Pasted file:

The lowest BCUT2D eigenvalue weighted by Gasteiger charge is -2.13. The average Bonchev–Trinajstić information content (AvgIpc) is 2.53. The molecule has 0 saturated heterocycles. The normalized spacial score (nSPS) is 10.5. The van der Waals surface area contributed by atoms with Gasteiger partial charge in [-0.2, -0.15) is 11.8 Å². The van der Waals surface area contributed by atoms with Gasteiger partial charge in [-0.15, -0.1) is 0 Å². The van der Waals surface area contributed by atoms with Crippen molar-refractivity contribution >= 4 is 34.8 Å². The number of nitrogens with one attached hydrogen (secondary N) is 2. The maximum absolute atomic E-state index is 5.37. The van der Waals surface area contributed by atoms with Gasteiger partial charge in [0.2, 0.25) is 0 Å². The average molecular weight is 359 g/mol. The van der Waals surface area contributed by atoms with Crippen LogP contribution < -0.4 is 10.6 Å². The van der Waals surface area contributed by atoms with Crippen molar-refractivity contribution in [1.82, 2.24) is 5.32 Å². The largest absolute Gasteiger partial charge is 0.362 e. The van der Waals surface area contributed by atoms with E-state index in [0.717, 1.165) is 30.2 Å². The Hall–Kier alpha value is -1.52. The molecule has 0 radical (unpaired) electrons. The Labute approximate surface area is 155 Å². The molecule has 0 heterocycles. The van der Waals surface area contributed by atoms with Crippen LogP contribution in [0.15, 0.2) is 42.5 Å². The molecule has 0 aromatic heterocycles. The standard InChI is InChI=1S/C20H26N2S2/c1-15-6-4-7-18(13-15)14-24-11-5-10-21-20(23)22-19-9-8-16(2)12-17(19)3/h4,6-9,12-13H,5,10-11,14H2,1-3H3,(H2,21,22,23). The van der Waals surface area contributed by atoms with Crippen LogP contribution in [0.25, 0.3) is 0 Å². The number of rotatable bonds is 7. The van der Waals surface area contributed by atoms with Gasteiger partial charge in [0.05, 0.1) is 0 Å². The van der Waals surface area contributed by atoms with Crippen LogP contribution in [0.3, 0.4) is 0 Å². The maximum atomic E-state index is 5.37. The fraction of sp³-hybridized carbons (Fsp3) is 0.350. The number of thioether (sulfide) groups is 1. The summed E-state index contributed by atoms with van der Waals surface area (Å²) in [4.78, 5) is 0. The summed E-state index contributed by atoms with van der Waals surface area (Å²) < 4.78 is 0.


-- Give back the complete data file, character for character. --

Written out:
The lowest BCUT2D eigenvalue weighted by Gasteiger charge is -2.13. The average Bonchev–Trinajstić information content (AvgIpc) is 2.53. The molecule has 0 saturated heterocycles. The normalized spacial score (nSPS) is 10.5. The van der Waals surface area contributed by atoms with Gasteiger partial charge in [-0.2, -0.15) is 11.8 Å². The van der Waals surface area contributed by atoms with Gasteiger partial charge in [-0.15, -0.1) is 0 Å². The van der Waals surface area contributed by atoms with Crippen molar-refractivity contribution >= 4 is 34.8 Å². The number of nitrogens with one attached hydrogen (secondary N) is 2. The maximum absolute atomic E-state index is 5.37. The van der Waals surface area contributed by atoms with Gasteiger partial charge in [0.2, 0.25) is 0 Å². The average molecular weight is 359 g/mol. The van der Waals surface area contributed by atoms with Crippen LogP contribution < -0.4 is 10.6 Å². The van der Waals surface area contributed by atoms with Crippen molar-refractivity contribution in [1.82, 2.24) is 5.32 Å². The largest absolute Gasteiger partial charge is 0.362 e. The van der Waals surface area contributed by atoms with E-state index in [0.717, 1.165) is 30.2 Å². The Hall–Kier alpha value is -1.52. The molecule has 0 radical (unpaired) electrons. The Labute approximate surface area is 155 Å². The molecule has 0 heterocycles. The van der Waals surface area contributed by atoms with Crippen LogP contribution in [0.15, 0.2) is 42.5 Å². The molecule has 0 aromatic heterocycles. The standard InChI is InChI=1S/C20H26N2S2/c1-15-6-4-7-18(13-15)14-24-11-5-10-21-20(23)22-19-9-8-16(2)12-17(19)3/h4,6-9,12-13H,5,10-11,14H2,1-3H3,(H2,21,22,23). The van der Waals surface area contributed by atoms with Crippen LogP contribution in [0.25, 0.3) is 0 Å². The number of rotatable bonds is 7. The van der Waals surface area contributed by atoms with Gasteiger partial charge in [0.05, 0.1) is 0 Å². The van der Waals surface area contributed by atoms with Crippen LogP contribution in [0.3, 0.4) is 0 Å². The maximum atomic E-state index is 5.37. The fraction of sp³-hybridized carbons (Fsp3) is 0.350. The number of thioether (sulfide) groups is 1. The summed E-state index contributed by atoms with van der Waals surface area (Å²) in [4.78, 5) is 0. The summed E-state index contributed by atoms with van der Waals surface area (Å²) < 4.78 is 0.